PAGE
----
Bunk beds are the most common variety of vertical beds, but no matter how you accomplish it, leaving the most floor space free and open will make the room feel larger. There’s a neutral IKEA bunk bed that shows up everywhere (you know the one). Keep in mind, a lower bottom bunk means the top bed won’t feel too high for younger kids. Some models even have the bottom bunk at floor level. If you need lots of sleeping space there are plenty of examples of bunk beds being doubled up and arranged in a corner to sleep four kids.
Wall beds are another great idea for keeping floor space at a maximum, and you get bonus points if the beds are foldable. Alison of 600sqft And A Baby is a master of small space living and uses foldable wall beds for her two children with great success. Trundle beds, while not vertical, are another good option for maximizing sleeping area when needed and pushing the bed away when it’s time to play.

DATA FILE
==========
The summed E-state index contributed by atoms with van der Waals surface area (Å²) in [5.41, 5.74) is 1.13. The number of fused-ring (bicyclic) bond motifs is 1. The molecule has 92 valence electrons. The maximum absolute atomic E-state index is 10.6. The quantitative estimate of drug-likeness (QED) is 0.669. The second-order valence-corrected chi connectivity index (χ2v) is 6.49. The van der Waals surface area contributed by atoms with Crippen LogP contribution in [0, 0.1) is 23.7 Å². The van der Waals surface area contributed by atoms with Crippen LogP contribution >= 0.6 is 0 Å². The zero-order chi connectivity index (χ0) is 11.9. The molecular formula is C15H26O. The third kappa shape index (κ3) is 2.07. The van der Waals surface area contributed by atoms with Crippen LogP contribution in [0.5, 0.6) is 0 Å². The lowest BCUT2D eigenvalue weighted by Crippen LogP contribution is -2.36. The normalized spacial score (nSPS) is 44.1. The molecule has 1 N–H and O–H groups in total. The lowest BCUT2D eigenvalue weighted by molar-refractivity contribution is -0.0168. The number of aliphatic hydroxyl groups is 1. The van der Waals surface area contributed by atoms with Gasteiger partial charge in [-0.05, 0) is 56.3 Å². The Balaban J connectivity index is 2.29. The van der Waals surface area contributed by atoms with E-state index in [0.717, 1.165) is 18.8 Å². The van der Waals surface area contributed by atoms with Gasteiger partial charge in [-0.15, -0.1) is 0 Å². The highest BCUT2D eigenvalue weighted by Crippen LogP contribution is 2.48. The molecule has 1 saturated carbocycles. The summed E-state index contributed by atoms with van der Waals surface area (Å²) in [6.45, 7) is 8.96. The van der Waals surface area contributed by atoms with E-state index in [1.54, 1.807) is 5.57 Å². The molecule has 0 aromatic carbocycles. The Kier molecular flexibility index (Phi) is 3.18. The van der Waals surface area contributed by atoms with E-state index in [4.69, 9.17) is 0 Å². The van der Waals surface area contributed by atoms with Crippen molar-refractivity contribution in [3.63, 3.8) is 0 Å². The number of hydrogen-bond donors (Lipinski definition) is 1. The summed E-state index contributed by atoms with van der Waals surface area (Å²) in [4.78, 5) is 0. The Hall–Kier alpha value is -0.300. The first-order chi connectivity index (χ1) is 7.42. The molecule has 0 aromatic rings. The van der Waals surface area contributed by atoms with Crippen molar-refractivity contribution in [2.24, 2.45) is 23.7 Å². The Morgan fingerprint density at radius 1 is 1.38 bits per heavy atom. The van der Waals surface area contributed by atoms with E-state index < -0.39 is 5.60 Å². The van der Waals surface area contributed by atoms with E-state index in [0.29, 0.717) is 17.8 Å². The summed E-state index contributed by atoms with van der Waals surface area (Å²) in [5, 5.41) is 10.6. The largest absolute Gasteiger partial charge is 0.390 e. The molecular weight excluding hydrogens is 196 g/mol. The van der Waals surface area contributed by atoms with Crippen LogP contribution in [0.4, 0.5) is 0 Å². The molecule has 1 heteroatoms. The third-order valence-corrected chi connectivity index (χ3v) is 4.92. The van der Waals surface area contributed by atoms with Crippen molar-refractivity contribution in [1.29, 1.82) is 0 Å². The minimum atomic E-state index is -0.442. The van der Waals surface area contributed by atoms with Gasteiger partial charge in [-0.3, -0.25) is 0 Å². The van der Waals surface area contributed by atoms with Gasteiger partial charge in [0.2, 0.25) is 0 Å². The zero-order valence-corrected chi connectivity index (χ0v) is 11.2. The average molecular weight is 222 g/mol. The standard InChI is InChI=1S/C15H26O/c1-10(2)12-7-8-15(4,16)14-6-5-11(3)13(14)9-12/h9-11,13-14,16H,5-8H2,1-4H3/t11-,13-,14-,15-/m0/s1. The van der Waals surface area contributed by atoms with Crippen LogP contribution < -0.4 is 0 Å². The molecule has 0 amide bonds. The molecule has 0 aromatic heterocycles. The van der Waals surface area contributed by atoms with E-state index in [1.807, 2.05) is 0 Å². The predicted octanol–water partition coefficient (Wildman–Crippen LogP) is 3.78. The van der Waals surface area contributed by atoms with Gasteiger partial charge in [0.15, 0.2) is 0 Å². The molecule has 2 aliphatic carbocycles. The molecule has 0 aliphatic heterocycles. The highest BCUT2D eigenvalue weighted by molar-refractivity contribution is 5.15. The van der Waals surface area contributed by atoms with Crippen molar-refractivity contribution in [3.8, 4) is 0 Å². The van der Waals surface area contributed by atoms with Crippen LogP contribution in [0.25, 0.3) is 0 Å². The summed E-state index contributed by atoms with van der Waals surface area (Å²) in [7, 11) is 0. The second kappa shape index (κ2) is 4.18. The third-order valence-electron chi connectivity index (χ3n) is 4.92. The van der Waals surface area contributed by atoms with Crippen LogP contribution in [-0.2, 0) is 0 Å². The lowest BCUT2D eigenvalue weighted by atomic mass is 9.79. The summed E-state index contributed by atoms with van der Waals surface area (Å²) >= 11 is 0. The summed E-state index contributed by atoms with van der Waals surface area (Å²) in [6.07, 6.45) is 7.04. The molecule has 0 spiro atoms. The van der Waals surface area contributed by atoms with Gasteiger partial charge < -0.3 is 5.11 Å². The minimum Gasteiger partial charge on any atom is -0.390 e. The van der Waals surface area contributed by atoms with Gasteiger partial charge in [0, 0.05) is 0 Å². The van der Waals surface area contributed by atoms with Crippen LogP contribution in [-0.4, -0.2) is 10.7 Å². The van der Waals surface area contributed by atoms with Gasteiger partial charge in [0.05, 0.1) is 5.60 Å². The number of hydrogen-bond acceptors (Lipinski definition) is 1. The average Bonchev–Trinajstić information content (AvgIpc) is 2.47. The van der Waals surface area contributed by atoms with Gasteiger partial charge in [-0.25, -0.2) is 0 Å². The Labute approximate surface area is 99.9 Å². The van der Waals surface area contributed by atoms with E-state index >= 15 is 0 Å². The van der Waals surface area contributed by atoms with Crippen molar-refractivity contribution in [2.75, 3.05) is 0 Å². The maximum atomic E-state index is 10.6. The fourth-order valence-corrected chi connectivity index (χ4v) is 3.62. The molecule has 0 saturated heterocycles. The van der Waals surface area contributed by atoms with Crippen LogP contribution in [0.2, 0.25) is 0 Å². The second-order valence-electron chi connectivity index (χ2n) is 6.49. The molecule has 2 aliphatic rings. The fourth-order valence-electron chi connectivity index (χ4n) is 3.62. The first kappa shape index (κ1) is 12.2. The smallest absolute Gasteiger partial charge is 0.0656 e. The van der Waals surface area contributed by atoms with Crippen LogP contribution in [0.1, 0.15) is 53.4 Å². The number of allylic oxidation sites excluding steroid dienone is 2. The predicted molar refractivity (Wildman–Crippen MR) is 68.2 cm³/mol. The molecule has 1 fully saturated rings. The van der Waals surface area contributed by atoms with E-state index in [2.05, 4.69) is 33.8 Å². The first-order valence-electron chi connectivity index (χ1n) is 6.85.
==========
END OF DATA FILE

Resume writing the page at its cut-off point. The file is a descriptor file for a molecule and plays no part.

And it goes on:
Space for play
Your child’s bedroom isn’t just for sleeping. Kids also play, read, make art, create inventions, birth ideas, and make memories in their room. Just think of your childhood bedroom—no matter the size or style, it was home base for the most formative years of your life. Your kids will have the same experience, and you’ll want to give them space for doing their favorite activities, whether it’s building train tracks, designing skyscrapers, taming unicorns, or conquering evil villains. Vertical beds will do most of the work for you in keeping floor space available, and a cushy rug won’t hurt either.
Storing toys is an ever-evolving challenge. Some kids (and parents) love organization and others are comfortable with big bins to toss everything in. No matter which works for your family, containers for toys will do just that—contain them. That lineup of stuffed animals or toy trucks might look picture-perfect when you first arrange them, but if they’re sitting directly on the floor they simply won’t stay put. Shelves, bins, drawers, or baskets that gives each item a home works best.